- We’ve also developed a biennial routine of passing an “economic development” bill, which is a a grab bag of regulatory ideas and smaller spending proposals that support private sector activity. I’m always a little queasy about it, tending to feel that much of what we do may benefit certain businesses, but may not really expand the pie much.
Finally, we chipped away at many of our major long-term challenges.
- Inequality — we passed a substantial minimum wage increase packaged with unemployment insurance reform.
- Child sexual abuse — a major effort of mine to reform the statute of limitations for child sexual abuse came to fruition in this session.
- Climate change adaptation — we passed legislation of mine to set in motion better planning for sea level rise, especially in the Mystic and Charles basin, and provided funding to support that planning effort and we passed legislation to revive the Arlington-Belmont-Cambridge Stormwater Flooding Board. We also passed significant language in the bond bill to support broader climate change adaptation planning.
- Climate change mitigation — we failed to reach agreement on needed adjustments to our clean energy programs. Bills that I had filed to accelerate our greenhouse gas reduction schedule and improve availability of information about building energy use did not make it to the floor.
- Poor educational attainment in urban schools — we failed to reach agreement on education reforms.
- Election integrity — we did pass a package long sought by advocates intended to improve participation in and integrity of the political process.
- Over-incarceration in poverty communities — we failed to make progress on sentencing reform this session, although there seemed to be strong support for reform as we ended the last session.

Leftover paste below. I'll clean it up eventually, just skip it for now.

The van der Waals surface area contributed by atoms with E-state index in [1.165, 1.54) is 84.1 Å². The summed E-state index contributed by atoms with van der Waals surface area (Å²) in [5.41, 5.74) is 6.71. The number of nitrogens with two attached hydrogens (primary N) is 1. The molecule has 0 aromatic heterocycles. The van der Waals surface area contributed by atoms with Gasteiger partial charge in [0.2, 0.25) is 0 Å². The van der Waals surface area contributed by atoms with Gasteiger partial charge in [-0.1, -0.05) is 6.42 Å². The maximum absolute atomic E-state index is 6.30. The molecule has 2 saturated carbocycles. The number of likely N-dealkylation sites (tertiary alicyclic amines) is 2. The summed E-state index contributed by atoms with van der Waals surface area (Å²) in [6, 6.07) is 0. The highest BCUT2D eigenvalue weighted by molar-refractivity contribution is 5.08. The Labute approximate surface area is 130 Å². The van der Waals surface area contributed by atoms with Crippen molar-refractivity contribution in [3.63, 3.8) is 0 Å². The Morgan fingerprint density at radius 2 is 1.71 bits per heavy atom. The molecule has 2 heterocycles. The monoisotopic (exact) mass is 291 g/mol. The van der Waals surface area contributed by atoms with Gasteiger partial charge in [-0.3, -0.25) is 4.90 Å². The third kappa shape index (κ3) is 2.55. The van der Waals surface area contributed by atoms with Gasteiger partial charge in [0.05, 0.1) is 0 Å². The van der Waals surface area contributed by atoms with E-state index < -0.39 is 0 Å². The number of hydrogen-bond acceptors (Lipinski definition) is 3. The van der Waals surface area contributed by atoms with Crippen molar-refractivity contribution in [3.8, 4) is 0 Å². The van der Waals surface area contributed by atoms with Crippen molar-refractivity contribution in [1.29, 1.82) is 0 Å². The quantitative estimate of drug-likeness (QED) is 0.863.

- Long term government liabilities — pensions and retiree health care — although we gave these issues a lot of study while I chaired the Public Service Committee (until April 2014), there was no broader appetite to tackle meaningful legislation in this area.
- Persons with disabilities — we passed three bills to help persons with disabilities: An autism bill, a bill to strengthen background checks for people caring for people with disabilities and a bill to give adults with intellectual disabilities more direct control and choice over the kinds of assistance they receive.
- Non-competition agreements — a smaller issue that I’ve given a lot of attention to — another area that we failed to reach agreement on, although we did get a great vote for reform in the Senate.
Click here for a fuller inventory of bills passed in this session or here for my wrap-up of the 2011-12 session.
Under laws passed that benefit people with disabilities, I was disappointed not to see listed bill S 1985, which you sponsored, Will.
Local disability commissions are one of the main ways that disabled people communicate with their local governments, and by enabling commissions to meet more often through a technical fix to the open meetings law, your bill helps empower disabled people to advocate for our civil rights.
whoops, just noticed the date of your post As August 2014